OLED displays are expensive and complex to produce. Inuru has developed a technology that is significantly cheaper. Glowing displays could soon be everywhere.
In order for a product to stand out in retail, the packaging has to pop. Colorful, bold, eye-catching. How would it be if the Cola can, the biscuit packet or the beer bottle were not only colorful, but actually glowed? And the otherwise boring packaging is more reminiscent of a smartphone screen? That would be a real attention-grabber, promises the Berlin startup Inuru. And according to the founder, the technology is much more advanced and cheaper than you probably think.
The tech company was founded by Marcin Ratajczack. The startup produces OLEDs, which are the tiny bulbs that supply modern televisions or smartphones like the iPhone with small colored pixels. OLED displays have strong colors and deep blacks. What they are not good at, however, is being flexible or cheap for mass products, as production takes place in a laborious process in a high vacuum.
In the video: Inuru’s OLED technology makes lettering on packaging or the Star Wars lightsabers on Coca-Cola bottles glow.
Inuru simply prints glowing Oleds onto plastic
But that’s exactly the problem Inuru wants to have solved. Using a new patented process, the Berlin startup prints the OLEDs in different layers on top of each other on normal PET plastic. In air, without vacuum. The company currently states the printing precision as 50 micrometers, which corresponds to a pixel density of 250 DPI. Inuru states the lifespan of the product as more than 2,500 hours. Modern OLED technologies have significantly more points per surface and a longer shelf life, but they also have other areas of application.
Because Inuru does not produce its OLEDs at great expense, but rather simply prints them, they aim to achieve cost savings of over 90 percent. In addition, printing makes small runs possible and the technology suddenly attractive for purposes where luminous surfaces were previously unthinkable – such as the above-mentioned vision of luminous packaging for everyday objects. The particularly thin OLED films are also flexible and can therefore be easily integrated into existing products and production processes.
Use of the technology for drinks, medication and workwear
Of course, as with any light source, the lighting effect of the OLEDs still requires energy. The battery is also integrated into the thin strip on the product. However, due to its small size, the capacity is limited. The founder says that the OLEDs glow for between one and eight hours after activation, depending on the color. Before that, the OLEDs are in a kind of dormant state for up to six years. Additional built-in and also thin sensors are only supposed to activate the lighting effect when it is actually needed. Inuru, for example, produces luminous labels for premium alcoholic beverages. When the bottle is removed from the packaging or lifted, the label begins to glow for a few hours. For this purpose, Inuru is already working with the Champagne brand Cattier and Coca Cola.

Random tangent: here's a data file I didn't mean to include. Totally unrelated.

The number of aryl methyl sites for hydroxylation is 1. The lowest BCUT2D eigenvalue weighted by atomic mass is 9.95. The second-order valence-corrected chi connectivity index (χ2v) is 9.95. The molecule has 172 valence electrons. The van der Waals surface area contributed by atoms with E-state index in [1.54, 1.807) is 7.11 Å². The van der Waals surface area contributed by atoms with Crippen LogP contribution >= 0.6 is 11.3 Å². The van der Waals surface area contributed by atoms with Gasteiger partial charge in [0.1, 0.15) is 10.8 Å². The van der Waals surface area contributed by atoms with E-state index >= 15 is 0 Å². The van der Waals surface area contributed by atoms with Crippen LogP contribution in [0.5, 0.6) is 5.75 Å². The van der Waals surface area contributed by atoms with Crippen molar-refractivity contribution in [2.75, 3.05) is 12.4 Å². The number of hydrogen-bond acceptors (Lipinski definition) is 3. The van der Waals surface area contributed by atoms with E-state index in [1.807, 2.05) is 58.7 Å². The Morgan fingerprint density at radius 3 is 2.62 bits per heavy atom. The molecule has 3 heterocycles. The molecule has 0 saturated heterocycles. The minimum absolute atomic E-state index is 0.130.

Ratajczack sees a potentially life-saving use of his technology in pharmaceuticals. The founder says that the majority of patients use medication incorrectly because they simply do not read the instructions for use. With Inuru’s light labels, these instructions could light up directly on the packaging before taking the medication and, for example, remind the patient to shake the medication first or indicate the correct dosage.
In the video: Luminous packaging for medication reminds patients of the correct dosage or the expiry date.
Inuru’s inexpensive lighting technology can also be permanently supplied with energy for other areas of use using an external power source, such as a normal power bank. This opens up new possibilities: like clothing that can glow. Inuru is in discussions with the fashion industry and manufacturers of workwear, among others. Actively luminous safety clothing would have advantages over one that is only visible through warning colors or external light sources through reflectors.
Inuru wants to eliminate packaging waste
Even if that already sounds like the future. Ratajczack actually thinks much further; he wants to solve the fundamental problem of packaging waste. “We believe that packaging is only thrown away because there are already printed surfaces,” says the founder. “If displays are integrated into this packaging, they can be returned after use, washed out and used again. We are developing a product that the future needs.”
The difficult thing about this vision is, among other things, the displays, because so far Inuru has only produced single-color pixels. In a next step, Inuru’s technology will also allow animations, such as displaying the temperature on a bottle or the heartbeat on a smartwatch. To do this, the individual pixels must be able to be controlled. Easily printing real HD displays with different colors, as we know them today from smartphones, is Inuru’s ultimate goal. This allows manufacturers to easily stream new digital content for their packaging onto a label via Bluetooth. At Easter, a digital bunny suddenly hops over the chocolate packaging, and at Christmas, a snowman waves from the retail shelf.
10 million euros for a long-term vision
“This is not an easy project, we are not talking about three to five years, but rather ten to 20 years,” says Ratajczack. The founder seems to have the will. And his company has been in a good financial position so far. The startup has so far received around 10 million euros from investors. With its investment, the company first built a pilot line in Berlin-Adlershof, then now mass production for OLEDs in Wildau near Berlin. The system is now capable of producing eight million OLEDs per year. That’s a lot of packaging.